USA surgery center proposal challenged


FAIRHOPE – A proposal to build a new surgery center in Fairhope is being considered by the state with local residents, medical professionals and officials expressing support and opposition.

In July, USA Health announced plans to build a multi-specialty Ambulatory Surgical Center on the southeast corner of Alabama 181 and Alabama 104. The facility is planned on an eight-acre site donated to the University of South Alabama by Louis and Melinda Mapp of Point Clear.

After plans were announced, however, Infirmary Health Systems, which operates Thomas Hospital in Fairhope challenged the application for a Certificate of Need, the state permit needed to open a medical facility.

The state hearing on the certificate began Monday and is expected to continue for about two weeks, a USA spokeswoman said Tuesday.

Supporters of the proposal have organized a petition drive to endorse plans for the center. As of Tuesday, the petition had 3,259 signatures, according to the project website.

D. Mark Nix, president and chief executive officer of Infirmary Health, said the new center would disrupt the existing healthcare system in Baldwin County and would have a negative financial impact on Thomas Hospital.

“Thomas Hospital has served the medical needs of central Baldwin County for over 60 years. Along with all the existing healthcare providers in this county, Thomas Hospital has demonstrated a significant financial commitment to all residents of Baldwin County, regardless of their individual financial status, by expanding medical services and enhancing access to quality healthcare to all,” Nix said. “The potential dilution of surgical cases at Thomas Hospital and the three existing free-standing ambulatory surgery centers, all located within 10 miles of the proposed USA facility, would have a long lasting and detrimental impact on the existing healthcare providers in the county and will impede their ability to provide future needed services as the county grows.”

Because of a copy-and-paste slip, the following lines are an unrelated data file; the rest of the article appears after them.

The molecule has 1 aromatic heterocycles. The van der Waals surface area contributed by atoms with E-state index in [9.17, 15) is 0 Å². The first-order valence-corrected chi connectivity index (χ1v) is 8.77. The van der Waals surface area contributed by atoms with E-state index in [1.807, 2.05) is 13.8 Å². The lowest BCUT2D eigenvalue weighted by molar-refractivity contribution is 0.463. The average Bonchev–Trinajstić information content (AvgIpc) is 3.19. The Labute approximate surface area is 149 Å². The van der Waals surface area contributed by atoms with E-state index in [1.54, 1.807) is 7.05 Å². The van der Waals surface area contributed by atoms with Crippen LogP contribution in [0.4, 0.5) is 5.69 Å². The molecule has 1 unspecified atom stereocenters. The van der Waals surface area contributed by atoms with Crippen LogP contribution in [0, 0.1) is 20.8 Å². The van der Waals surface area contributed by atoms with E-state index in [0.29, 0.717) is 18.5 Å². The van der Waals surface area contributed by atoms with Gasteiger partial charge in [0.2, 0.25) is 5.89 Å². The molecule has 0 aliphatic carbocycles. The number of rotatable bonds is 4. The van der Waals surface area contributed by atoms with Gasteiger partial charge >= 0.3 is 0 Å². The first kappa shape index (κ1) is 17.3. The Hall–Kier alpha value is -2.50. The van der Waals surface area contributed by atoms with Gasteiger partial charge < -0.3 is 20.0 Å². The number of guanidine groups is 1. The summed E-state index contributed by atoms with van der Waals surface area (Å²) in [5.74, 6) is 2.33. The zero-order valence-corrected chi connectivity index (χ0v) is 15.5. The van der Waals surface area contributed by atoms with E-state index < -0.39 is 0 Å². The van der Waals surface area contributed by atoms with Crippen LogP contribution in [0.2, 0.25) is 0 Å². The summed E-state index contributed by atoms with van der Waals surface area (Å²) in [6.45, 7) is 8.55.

Medical professionals also sent letters to the Certificate of Needs Board supporting the new facility.

Dr. Michael Change, chief medical officer at USA Health, said system employees provide the highest level of medical care to patients.

“Moreover, as with many USA Health employees, I have chosen to make Baldwin County my home,” Change said, “Due to my unique insight as a resident of Baldwin County and a member of USA Health's leadership team, I am acutely aware of the shortages that currently exist for certain healthcare services in Baldwin County. I know that USA Health is more than capable of filling this gap by providing Baldwin County residents with the same excellent outpatient surgical services at the proposed ASC as are currently provided to citizens of Mobile County.”

Local officials were also divided on the issue. Sheriff Huey “Hoss” Mack, Daphne Mayor Dane Haygood and Fairhope Mayor Karin Wilson wrote to oppose the certificate.

Thomas Hospital and the other hospital providers in Baldwin County have demonstrated over many years a commitment to enhancing access and services for

all residents of the county,” Wilson said in her letter. “The proposed dilution of the surgical cases associated with this proposed surgery center will have a detrimental impact on the comprehensive hospital providers in Baldwin County, and will impede their ability to grow needed services as the county grows. Again, I strongly oppose this project.”

Members of the Baldwin County Legislative Delegation endorsed the proposal for the new medical center. In a letter, Sen. Greg Albritton and five representatives, Steve McMillan, Harry Shiver, Joe Faust, Matt Simpson and Alan Baker, expressed their support.

This project by an affiliate of the University of South Alabama Health System will provide increased access and timely care to patients in need of outpatient surgical services,” the letter signed by the six legislators said. “I am strongly in favor of increasing access to the world-class services offered by USA Heath and offering a wide range of services on land owned by the University of South Alabama.”